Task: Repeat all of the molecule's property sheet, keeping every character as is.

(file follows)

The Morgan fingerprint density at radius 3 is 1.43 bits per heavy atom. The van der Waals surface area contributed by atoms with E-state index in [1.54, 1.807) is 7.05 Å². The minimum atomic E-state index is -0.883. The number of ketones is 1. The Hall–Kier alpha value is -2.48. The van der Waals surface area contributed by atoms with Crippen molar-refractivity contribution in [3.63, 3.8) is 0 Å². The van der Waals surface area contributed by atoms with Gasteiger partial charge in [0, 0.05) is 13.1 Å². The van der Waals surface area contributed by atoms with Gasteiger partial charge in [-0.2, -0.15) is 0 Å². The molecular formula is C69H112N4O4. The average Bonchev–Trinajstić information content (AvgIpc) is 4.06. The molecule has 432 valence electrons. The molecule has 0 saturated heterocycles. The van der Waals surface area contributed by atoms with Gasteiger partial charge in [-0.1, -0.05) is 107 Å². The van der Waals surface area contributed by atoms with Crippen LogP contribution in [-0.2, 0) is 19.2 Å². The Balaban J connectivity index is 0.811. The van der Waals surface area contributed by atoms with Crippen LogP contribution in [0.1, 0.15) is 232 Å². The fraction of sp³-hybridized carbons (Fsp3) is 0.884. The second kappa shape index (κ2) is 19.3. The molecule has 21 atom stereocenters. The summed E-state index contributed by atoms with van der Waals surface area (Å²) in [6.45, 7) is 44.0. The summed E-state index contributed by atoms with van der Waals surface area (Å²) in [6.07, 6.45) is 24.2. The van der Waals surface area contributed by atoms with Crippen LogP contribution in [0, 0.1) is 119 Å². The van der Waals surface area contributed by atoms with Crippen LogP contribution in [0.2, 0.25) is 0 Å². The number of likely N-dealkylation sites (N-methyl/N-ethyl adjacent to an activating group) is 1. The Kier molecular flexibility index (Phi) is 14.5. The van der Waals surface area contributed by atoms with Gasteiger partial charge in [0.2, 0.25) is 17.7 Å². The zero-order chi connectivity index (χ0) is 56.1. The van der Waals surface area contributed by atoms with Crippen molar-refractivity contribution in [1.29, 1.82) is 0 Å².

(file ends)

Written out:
The Morgan fingerprint density at radius 3 is 1.43 bits per heavy atom. The van der Waals surface area contributed by atoms with E-state index in [1.54, 1.807) is 7.05 Å². The minimum atomic E-state index is -0.883. The number of ketones is 1. The Hall–Kier alpha value is -2.48. The van der Waals surface area contributed by atoms with Crippen molar-refractivity contribution in [3.63, 3.8) is 0 Å². The van der Waals surface area contributed by atoms with Gasteiger partial charge in [0, 0.05) is 13.1 Å². The van der Waals surface area contributed by atoms with Gasteiger partial charge in [-0.2, -0.15) is 0 Å². The molecular formula is C69H112N4O4. The average Bonchev–Trinajstić information content (AvgIpc) is 4.06. The molecule has 432 valence electrons. The molecule has 0 saturated heterocycles. The van der Waals surface area contributed by atoms with Gasteiger partial charge in [-0.1, -0.05) is 107 Å². The van der Waals surface area contributed by atoms with Crippen LogP contribution in [-0.2, 0) is 19.2 Å². The Balaban J connectivity index is 0.811. The van der Waals surface area contributed by atoms with Crippen LogP contribution in [0.1, 0.15) is 232 Å². The fraction of sp³-hybridized carbons (Fsp3) is 0.884. The second kappa shape index (κ2) is 19.3. The molecule has 21 atom stereocenters. The summed E-state index contributed by atoms with van der Waals surface area (Å²) in [6.45, 7) is 44.0. The summed E-state index contributed by atoms with van der Waals surface area (Å²) in [6.07, 6.45) is 24.2. The van der Waals surface area contributed by atoms with Crippen LogP contribution in [0, 0.1) is 119 Å². The van der Waals surface area contributed by atoms with Crippen LogP contribution in [0.2, 0.25) is 0 Å². The number of likely N-dealkylation sites (N-methyl/N-ethyl adjacent to an activating group) is 1. The Kier molecular flexibility index (Phi) is 14.5. The van der Waals surface area contributed by atoms with Gasteiger partial charge in [0.2, 0.25) is 17.7 Å². The zero-order chi connectivity index (χ0) is 56.1. The van der Waals surface area contributed by atoms with Crippen molar-refractivity contribution in [1.29, 1.82) is 0 Å².